The problem with ‘love’ is it has been romanticised. Gushy, sexy, sassy. The love of first sight. The love of the hot summer fling. The wooing. Sure, it is glorious, and don’t we all enjoy the flutter (and perhaps the classic rom-com) but deep love, long love, enduring love, the love of the infinite, is crystalline and multi-dimensional. It can not be defined. It holds things together. You could say it is a force. 

I sit beside my assortment of vegetable containers —old fishing boxes I have re-purposed— and examine the courgettes. A friend of mine helped me to set the boxes up, and with her tutelage, I have been tending to them for a few months. I feed the plants each week, water them each night, say hello to them as I move in and out of my doorway. These plants have created new movements in my day, and they have become friends, good friends. And each day, as if in return, the plants give more. 

My neighbours have been good to me too. The elderly couple adore my little dog. They let Milly onto their laps, and sometimes their bed. They say kind words about her, and then we chat about the sunshine and the summer. These are simple exchanges, but it is clear— we share a love of this place, and of the creatures which inhabit it.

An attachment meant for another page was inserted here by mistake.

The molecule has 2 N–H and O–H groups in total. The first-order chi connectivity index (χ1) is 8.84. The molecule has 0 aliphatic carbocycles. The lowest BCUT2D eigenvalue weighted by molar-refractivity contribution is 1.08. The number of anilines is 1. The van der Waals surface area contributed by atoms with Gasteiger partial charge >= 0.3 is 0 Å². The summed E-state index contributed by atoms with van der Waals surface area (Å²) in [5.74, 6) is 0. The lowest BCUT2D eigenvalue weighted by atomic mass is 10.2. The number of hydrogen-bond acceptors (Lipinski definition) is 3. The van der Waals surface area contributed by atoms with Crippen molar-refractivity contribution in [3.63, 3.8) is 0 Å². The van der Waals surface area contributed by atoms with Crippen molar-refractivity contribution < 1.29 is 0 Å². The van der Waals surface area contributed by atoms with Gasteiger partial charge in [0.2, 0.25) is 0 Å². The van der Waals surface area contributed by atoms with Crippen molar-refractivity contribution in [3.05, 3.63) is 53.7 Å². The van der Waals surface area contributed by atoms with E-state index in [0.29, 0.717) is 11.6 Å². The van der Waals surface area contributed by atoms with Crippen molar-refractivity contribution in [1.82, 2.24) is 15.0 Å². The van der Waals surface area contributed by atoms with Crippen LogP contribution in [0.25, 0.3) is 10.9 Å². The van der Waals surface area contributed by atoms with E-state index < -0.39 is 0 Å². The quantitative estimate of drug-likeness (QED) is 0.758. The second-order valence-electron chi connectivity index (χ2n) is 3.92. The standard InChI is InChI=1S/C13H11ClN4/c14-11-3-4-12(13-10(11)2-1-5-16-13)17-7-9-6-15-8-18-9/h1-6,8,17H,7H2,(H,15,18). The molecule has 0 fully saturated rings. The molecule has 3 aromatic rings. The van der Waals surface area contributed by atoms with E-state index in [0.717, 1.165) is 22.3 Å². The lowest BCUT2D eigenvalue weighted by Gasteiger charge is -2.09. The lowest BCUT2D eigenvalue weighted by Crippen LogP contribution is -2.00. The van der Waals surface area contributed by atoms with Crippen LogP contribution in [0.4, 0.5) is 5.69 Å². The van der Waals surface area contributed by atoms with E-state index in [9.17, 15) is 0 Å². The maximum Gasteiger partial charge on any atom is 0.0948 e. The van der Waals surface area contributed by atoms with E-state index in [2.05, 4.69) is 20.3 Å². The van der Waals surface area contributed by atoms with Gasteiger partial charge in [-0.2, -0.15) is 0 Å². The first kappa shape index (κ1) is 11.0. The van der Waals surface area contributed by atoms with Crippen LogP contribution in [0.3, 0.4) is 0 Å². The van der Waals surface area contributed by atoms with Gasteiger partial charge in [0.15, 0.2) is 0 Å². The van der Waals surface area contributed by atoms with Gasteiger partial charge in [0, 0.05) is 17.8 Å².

Back by the vegetable boxes I choose the courgette wisely. Which one for them? One ripe for picking reveals itself to me. As I cut it, I say thank you. From sun, to soil, to leaf, to fruit, to hand, to neighbour – it feels like tracing an ancient lineage of connection. My passport has been quiet for months. On this first day of August, as the sun God Lugh calls us to be in celebration of our gifts, I think I have never felt so free. 

So, am I ‘in love’ with a tomato then? Or a courgette? Is that love? It would make for a very strange romantic comedy. But here again we have a challenge with words. 

The problem with being ‘in love’ is the preposition. To be in love implies we can be out of love too. I much prefer the Irish philosopher John Moriarty’s description, that to be, is to ‘be towards’. So to be in love, is to take love as a given, an absolute, and then is to turn towards a deeper love. To love is to orientate ourselves in the direction of the feeling. In that sense, to love is a verb, an act. It is a moving in direction towards the thing we are seeking. To love is to move oneself.